Indeed, buying cheap, low quality stuff comes with a rather daunting price-tag. Let’s quickly run through the following:
- Running costs
Often a cheap low quality item works out to be more costly than an expensive high quality item purely because of lifetime. When it comes to whitegoods, Miele offers a good example of costs savings from an item that might seem very expensive at first glance. The additional upkeep costs of service and repairs will often add further expenses over the lifetime of a low quality item.
On top of that, quality items almost always run much more economically, using less electricity, gasoline, water or whatever. Use this very nice energy costs calculator to check out the implications of varying levels of energy efficiency.
When it comes to time, a low quality item can cost you many hours of frustration when it starts malfunctioning or when bargain-hunting for an equally cheap replacement. Larger items especially can be a lot of effort to get rid of once they break. Take a few seconds to find out what one hour of your time is worth. It can give you some nice perspective.
User satisfaction (or the opposite – user frustration) is harder to quantify, but it cannot be denied that top quality headphones bring a lot more joy out of music or that discovering a leak from your two-year-old low quality fridge and having to deal with shoddy customer service can drive you up the wall.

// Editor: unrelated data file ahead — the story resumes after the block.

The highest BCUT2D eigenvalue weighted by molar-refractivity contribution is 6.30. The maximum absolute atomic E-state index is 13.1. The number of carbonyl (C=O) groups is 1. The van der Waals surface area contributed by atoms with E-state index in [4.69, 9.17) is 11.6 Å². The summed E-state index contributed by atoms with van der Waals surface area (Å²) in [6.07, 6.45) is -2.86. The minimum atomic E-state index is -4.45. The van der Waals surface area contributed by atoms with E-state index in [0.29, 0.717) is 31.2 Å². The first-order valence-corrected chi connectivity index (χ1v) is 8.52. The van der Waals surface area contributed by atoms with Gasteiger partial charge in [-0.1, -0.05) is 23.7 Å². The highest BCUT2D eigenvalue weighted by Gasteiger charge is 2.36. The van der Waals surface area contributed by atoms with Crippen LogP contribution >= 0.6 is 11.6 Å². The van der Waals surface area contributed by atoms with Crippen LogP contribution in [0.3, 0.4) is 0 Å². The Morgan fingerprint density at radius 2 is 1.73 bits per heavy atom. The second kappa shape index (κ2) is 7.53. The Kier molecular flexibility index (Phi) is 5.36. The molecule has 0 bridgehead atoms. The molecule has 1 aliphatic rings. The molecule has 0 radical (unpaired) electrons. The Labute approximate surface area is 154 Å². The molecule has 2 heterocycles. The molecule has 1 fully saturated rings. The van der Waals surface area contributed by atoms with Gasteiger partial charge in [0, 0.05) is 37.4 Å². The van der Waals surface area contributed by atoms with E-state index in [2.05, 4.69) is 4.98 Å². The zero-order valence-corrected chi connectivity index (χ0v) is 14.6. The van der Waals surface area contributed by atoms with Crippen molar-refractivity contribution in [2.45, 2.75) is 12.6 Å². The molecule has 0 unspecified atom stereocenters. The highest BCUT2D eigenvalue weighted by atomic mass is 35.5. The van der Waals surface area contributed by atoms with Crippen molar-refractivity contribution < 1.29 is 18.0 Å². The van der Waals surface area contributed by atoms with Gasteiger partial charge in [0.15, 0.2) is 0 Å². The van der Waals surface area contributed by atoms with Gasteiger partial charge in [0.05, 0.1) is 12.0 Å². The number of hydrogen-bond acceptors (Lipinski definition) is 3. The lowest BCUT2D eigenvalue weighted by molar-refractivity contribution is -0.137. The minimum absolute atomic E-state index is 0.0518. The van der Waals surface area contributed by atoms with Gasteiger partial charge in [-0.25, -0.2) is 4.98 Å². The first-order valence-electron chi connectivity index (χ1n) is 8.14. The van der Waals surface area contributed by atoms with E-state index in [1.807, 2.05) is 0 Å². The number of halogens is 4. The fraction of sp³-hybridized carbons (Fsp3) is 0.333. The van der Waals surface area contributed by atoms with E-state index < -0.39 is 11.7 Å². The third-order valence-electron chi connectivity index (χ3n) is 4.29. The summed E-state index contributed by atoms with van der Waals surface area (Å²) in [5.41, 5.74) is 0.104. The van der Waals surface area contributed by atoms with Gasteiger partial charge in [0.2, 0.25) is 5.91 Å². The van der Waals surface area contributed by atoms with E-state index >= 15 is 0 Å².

When it comes to environment, the first thing that comes to mind is the massive heaps of trash piling up in the developing world. Buying low quality items that break after only a few years of service life is certainly a very effective way grow these toxic dumps.
But then there is also the environment in which you live your day-to-day life. This whole blog is about designing this environment in such a way that happy, healthy, wealthy and sustainable living happen automatically. Trust me, you do not want to end up with an entire house full of low quality stuff that continually breaks down, drives your utility and gas bills through the roof, takes up far too much of your precious time, has a negative effect on your psyche and, just as an added bonus, kills our planet.
Luckily, avoiding such a self-sustaining negative environment is pretty simple: show some patience, save up some cash, and buy high quality. It is also important to not be so inspired that you immediately throw out all your low quality stuff and bankrupt yourself on high quality stuff. See this as a gradual transition where every breakdown of a low quality item is an opportunity to make a longer term investment in high quality.
Filed under: Consumption patterns – Better instead of more